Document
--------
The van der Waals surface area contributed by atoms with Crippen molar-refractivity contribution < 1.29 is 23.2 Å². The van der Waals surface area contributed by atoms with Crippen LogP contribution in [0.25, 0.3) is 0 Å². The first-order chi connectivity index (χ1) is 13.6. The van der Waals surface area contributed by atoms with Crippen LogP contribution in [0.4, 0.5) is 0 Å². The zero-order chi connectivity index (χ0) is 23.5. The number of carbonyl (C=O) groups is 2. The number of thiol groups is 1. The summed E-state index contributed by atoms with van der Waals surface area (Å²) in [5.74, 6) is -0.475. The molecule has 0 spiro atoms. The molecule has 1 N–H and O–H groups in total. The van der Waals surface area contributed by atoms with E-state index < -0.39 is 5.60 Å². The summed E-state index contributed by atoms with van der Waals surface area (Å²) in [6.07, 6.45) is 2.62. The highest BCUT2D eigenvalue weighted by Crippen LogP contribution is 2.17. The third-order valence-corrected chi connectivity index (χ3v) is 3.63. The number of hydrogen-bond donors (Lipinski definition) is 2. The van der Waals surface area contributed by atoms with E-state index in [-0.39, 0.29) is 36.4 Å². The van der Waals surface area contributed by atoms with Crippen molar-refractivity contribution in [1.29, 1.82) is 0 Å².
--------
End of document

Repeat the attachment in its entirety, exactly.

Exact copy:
The van der Waals surface area contributed by atoms with Crippen molar-refractivity contribution < 1.29 is 23.2 Å². The van der Waals surface area contributed by atoms with Crippen LogP contribution in [0.25, 0.3) is 0 Å². The first-order chi connectivity index (χ1) is 13.6. The van der Waals surface area contributed by atoms with Crippen LogP contribution in [0.4, 0.5) is 0 Å². The zero-order chi connectivity index (χ0) is 23.5. The number of carbonyl (C=O) groups is 2. The number of thiol groups is 1. The summed E-state index contributed by atoms with van der Waals surface area (Å²) in [5.74, 6) is -0.475. The molecule has 0 spiro atoms. The molecule has 1 N–H and O–H groups in total. The van der Waals surface area contributed by atoms with E-state index < -0.39 is 5.60 Å². The summed E-state index contributed by atoms with van der Waals surface area (Å²) in [6.07, 6.45) is 2.62. The highest BCUT2D eigenvalue weighted by Crippen LogP contribution is 2.17. The third-order valence-corrected chi connectivity index (χ3v) is 3.63. The number of hydrogen-bond donors (Lipinski definition) is 2. The van der Waals surface area contributed by atoms with E-state index in [-0.39, 0.29) is 36.4 Å². The van der Waals surface area contributed by atoms with Crippen molar-refractivity contribution in [1.29, 1.82) is 0 Å².